My day job currently includes writing and maintaining golang services. It’s not a bad language, and it certainly forces you to understand that everything will fail, far more obviously than Java’s checked exceptions. I’m not going to argue about the utility of checking/returning error instances, but I do find myself writing the same code over and over again, especially when I’m handling any SQL operations. So I’ve come up with a couple of templates to remove a bunch of the boilerplate code for transactions and for looping over SQL query result rows.

Transaction wrapper

Kicks off the transaction, executes the callback function, commits the transaction if the callback does not return an error, or rolls-back the transaction if the callback returns an error. If the transaction rollback fails, return both the error from the callback and the failed rollback error.

import (
	"database/sql"

	"github.com/hashicorp/go-multierror"
)

type txFn func(*sql.Tx) error

func withTX(db *sql.DB, fn txFn) error {
	tx, err := db.Begin()
	if err != nil {
		return err
	}
	err = fn(tx)
	if err != nil {
		if ex := tx.Rollback(); ex != nil {
			return multierror.Append(err, ex)
		}
		return err
	}
	return tx.Commit()
}

Use it like this:

const insertUserSQL = `
insert into users (
  uuid, name, slug, password, email, status, created_by, created_at, updated_by, updated_at
) values (
  ?, ?, ?, ?, ?, 'locked', ?, NOW(), ?, NOW()
)
`

const insertUserRoleSQL = `
insert into roles_users (user_id, role_id) values (?, ?)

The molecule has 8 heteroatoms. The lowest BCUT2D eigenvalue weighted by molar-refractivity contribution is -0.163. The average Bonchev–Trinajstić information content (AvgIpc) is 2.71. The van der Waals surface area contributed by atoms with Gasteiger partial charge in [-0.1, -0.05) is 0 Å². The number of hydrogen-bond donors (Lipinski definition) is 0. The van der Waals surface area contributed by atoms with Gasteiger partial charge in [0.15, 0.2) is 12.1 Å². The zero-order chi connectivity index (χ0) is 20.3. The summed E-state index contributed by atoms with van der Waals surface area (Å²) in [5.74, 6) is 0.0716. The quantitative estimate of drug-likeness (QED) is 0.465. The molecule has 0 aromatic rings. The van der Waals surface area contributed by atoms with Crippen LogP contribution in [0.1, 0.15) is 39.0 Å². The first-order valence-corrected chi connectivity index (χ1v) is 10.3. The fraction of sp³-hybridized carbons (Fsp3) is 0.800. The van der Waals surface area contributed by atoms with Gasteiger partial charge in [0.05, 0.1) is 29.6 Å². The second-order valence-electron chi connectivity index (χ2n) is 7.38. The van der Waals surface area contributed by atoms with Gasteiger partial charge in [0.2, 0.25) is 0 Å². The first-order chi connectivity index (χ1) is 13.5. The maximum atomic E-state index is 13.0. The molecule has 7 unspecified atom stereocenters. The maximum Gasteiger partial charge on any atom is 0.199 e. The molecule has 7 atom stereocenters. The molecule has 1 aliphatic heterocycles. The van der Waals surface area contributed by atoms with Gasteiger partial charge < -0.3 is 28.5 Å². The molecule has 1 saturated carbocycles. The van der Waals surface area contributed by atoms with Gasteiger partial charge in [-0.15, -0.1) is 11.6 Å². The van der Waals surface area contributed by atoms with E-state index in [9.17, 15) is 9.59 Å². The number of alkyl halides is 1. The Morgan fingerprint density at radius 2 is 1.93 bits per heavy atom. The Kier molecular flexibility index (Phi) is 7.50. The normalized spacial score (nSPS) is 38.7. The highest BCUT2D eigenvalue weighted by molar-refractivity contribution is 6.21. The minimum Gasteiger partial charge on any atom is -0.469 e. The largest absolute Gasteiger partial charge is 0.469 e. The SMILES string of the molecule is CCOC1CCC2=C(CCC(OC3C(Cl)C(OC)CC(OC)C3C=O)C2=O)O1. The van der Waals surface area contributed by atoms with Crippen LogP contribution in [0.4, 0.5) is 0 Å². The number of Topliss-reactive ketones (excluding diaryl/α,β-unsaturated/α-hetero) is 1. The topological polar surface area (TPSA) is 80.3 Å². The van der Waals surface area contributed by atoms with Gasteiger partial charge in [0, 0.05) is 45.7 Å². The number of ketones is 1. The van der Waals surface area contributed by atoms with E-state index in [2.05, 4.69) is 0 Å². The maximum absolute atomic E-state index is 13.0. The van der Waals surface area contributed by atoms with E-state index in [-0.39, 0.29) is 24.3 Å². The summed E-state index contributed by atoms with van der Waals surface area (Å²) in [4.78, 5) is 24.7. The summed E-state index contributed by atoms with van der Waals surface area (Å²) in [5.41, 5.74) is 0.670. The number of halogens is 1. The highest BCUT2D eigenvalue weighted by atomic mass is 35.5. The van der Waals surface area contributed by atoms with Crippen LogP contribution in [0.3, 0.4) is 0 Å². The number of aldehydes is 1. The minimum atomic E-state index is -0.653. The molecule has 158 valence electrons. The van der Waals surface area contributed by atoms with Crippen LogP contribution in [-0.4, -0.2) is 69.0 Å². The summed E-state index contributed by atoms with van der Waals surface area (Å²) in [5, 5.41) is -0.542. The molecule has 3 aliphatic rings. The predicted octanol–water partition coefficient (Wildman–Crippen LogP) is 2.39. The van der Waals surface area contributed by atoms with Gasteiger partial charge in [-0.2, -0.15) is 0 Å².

`

func (h *holder) CreateAuthor(name string, email string, pwd string, adminID int64) error {
	pwHash, err := hashPassword(pwd)
	if err != nil {
		return err
	}
	roleID, err := h.authorID()
	if err != nil {
		return err
	}
	return withTX(h.db, func(tx *sql.Tx) error {
		r, err := tx.Exec(
			insertUserSQL,
			uuid.New(),
			name,
			createSlug(name),
			pwHash,
			email,
			adminID,
			adminID,
		)
		if err != nil {
			return err
		}
		userID, err := r.LastInsertId()
		if err != nil {
			return err
		}
		_, err = tx.Exec(insertUserRoleSQL, userID, roleID)
		return err
	})
}

Wrapper to iterate over query result rows

During the execution of a query and parsing of its results there is a lot of error checking at each step, and it all gets very noisy to read, and quite error prone to write out each time. This wrapper returns a partial function that is then applied to an eachRowFn callback to scan every row in the result set.

import "database/sql"

type scanFn func(dest ...interface{}) error

type eachRowFn func(row scanFn) error

type partialQuery func(row eachRowFn) error

func queryRows(db *sql.DB, query string, args ...interface{}) partialQuery {
	return func(row eachRowFn) error {
		rows, err := db.Query(query, args...)
		if err != nil {
			return err
		}
		defer rows.Close()
		for rows.Next() {
			if err := row(rows.Scan); err != nil {
				return err
			}
		}
		return rows.Err()
	}
}

Use it like this:

const listUsersSQL = `
select u.id, u.name, u.status, r.name
from users u, roles_users ru, roles r
where u.id = ru.user_id
and r.id = ru.role_id
order by u.name
`

func (h *holder) ListUsers() ([]User, error) {
	var users []User
	err := queryRows(h.db, listUsersSQL)(func(row scanFn) error {
		user := User{}
		if err := row(&user.ID, &user.Name, &user.Status, &user.Role); err != nil {
			return err
		}
		users = append(users, user)
		return nil
	})
	return users, err
}

I usually stick these into a single file somewhere near my database code, and get on with writing the rest of the service without worrying that I’ve again copied & pasted something broken ;-)

Hope this helps.

NOTE: These templates do not use the sql.BeginTx and sql.QueryContext variants that require a context.Context instance. If yours do, then it’s not difficult to modify these templates to include the contexts.

NOTE: I’m not handling panics in the withTX wrapper. Good grief, don’t write code that calls panic inside transactions, so I’ll leave that up to you if you feel that the wrapper should.